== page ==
An Evolution That Makes Sense, But Doesn't Impress
A group of journalists recently went to visit AMD in Austin (including one of our writers) and came back talking about the value of an “experience,” and how benchmarks can’t tell you if a given piece of hardware is “good enough.”
I believe benchmarks are important and will remain the lowest-level tools for quantifying one component’s value over another. They’re the most precise measure of “good enough.” You can look at performance numbers and generalize for a broad audience using hard data. It’s not as easy to tell how long you’ll spend compiling code based on one person’s opinion that a workstation is fine and dandy, though.
But that’s a conversation for another day. Regardless of which side of the fence you find yourself, Core i7-2700K is subjectively “good enough” compared to Intel’s Ivy Bridge-based Core i7-3770K. No question. If you’re die-hard about data, the numbers also make it objectively clear that there is no reason to upgrade a high-end desktop Sandy Bridge CPU to a high-end Ivy Bridge CPU.
Intel succeeds in bolstering the performance of its integrated graphics solution, but insofar as HD Graphics 4000 applies to gamers from any walk of life, you’d really be selling yourself short by not complementing a ~$300 CPU with an add-in card. Although AMD’s A8-3850 is nowhere near as fast as Core i7-3770K in processing workloads, the $130 APU does deliver better frame rates, if entry-level gaming is all you need.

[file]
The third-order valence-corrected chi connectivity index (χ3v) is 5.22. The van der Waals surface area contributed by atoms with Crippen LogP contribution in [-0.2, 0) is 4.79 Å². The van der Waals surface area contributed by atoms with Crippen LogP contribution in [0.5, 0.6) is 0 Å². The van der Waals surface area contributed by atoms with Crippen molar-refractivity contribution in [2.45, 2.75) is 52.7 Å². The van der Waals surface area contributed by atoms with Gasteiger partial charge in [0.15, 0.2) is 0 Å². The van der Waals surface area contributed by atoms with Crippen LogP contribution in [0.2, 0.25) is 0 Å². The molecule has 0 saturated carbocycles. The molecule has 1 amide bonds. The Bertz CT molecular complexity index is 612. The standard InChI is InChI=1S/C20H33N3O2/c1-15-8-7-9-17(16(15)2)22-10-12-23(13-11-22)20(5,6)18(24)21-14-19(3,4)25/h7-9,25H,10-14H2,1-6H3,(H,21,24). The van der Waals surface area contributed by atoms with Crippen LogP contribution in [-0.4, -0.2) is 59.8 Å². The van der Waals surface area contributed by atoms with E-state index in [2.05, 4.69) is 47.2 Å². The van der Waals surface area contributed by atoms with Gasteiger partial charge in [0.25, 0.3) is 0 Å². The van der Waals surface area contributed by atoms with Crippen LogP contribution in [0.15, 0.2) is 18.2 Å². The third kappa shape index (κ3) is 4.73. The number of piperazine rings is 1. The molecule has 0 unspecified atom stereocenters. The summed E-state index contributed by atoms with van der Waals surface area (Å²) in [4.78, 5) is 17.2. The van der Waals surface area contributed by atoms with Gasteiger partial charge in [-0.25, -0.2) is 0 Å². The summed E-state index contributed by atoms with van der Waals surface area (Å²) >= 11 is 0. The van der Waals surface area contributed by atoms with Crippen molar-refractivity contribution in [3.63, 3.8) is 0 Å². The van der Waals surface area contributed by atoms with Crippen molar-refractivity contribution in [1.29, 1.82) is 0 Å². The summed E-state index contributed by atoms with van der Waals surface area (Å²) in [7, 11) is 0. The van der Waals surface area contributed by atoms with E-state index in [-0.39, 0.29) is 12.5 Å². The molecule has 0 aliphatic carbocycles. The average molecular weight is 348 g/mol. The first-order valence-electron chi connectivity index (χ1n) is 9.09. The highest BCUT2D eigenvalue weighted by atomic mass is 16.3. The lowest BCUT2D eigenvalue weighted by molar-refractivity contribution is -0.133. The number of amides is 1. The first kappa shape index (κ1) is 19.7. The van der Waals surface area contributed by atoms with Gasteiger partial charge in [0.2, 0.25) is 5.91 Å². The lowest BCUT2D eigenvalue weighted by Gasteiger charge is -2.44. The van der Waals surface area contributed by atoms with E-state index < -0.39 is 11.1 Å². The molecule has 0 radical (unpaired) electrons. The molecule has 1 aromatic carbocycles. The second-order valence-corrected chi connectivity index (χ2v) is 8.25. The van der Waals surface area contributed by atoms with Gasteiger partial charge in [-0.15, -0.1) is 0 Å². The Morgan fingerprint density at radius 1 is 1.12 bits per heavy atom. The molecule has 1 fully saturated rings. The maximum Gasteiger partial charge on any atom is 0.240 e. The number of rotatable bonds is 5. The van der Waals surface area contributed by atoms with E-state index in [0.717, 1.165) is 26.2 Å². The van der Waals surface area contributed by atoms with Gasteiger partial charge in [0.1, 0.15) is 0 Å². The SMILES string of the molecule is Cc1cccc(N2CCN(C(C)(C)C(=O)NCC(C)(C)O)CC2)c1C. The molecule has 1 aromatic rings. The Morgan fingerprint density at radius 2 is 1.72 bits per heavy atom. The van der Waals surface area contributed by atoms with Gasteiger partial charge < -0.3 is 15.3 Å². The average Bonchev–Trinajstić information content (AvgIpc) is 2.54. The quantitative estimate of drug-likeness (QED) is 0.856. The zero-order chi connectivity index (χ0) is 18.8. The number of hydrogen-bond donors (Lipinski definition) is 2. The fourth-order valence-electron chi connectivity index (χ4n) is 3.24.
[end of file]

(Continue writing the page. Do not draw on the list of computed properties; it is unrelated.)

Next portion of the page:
Can Core i7-3770K catch a break with power users eager to overclock? Unless you’re using an extreme form of cooling, I’m afraid not. Our boxed Core i7-2700K hit a more aggressive frequency, nearly matching the -3770K’s performance in the process.
What if you saw the award that Core i5-2500K won last year in Intel’s Second-Gen Core CPUs: The Sandy Bridge Review but didn’t upgrade? What if you’re still stuck on an old Core 2- or Phenom-based platform and need something new? In that case, of course a desktop Ivy Bridge-based chip makes more sense than buying what is now last-generation hardware. The Core i7-3770K is one option, but we’d also be fairly confident in a Core i5-3570K for $100 less, too. Intel is actually being really reasonable on pricing, so you’ll pay less for the i7-3770K than you would have for a -2700K yesterday, and less for an i5-3570K than the -2550K. Not bad at all.
A Little Perspective
Although Core i7-3770K, as one model in Intel’s line-up, is fairly easy for enthusiasts with modern machines to dismiss, don’t take our judgment as a cloud over the Ivy Bridge architecture.
An emphasis on integrated graphics performance and lower thermal design power points makes it clear that Intel is out to conquer smaller form factors like all-in-one desktops and thin/light notebooks.
Soon, the first wave of Ultrabooks based on Ivy Bridge, code named Chief River, will wash over the mobility-obsessed masses, more accurately representing the purpose of Intel’s newest family of processors.
But before that happens, we have more Ivy Bridge-based coverage planned, including our first round-up of Z77 Express-based motherboards driven by a Core i7-3770K, a look at how four different Ivy Bridge-based Core i5s compare at as many thermal ceilings, more depth on overclocking performance, and a review of mobile Ivy Bridge in a brand new notebook. Stay tuned!
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- Corsair Vengeance 8 GB DDR3-1600 Dual-Channel Memory Kit
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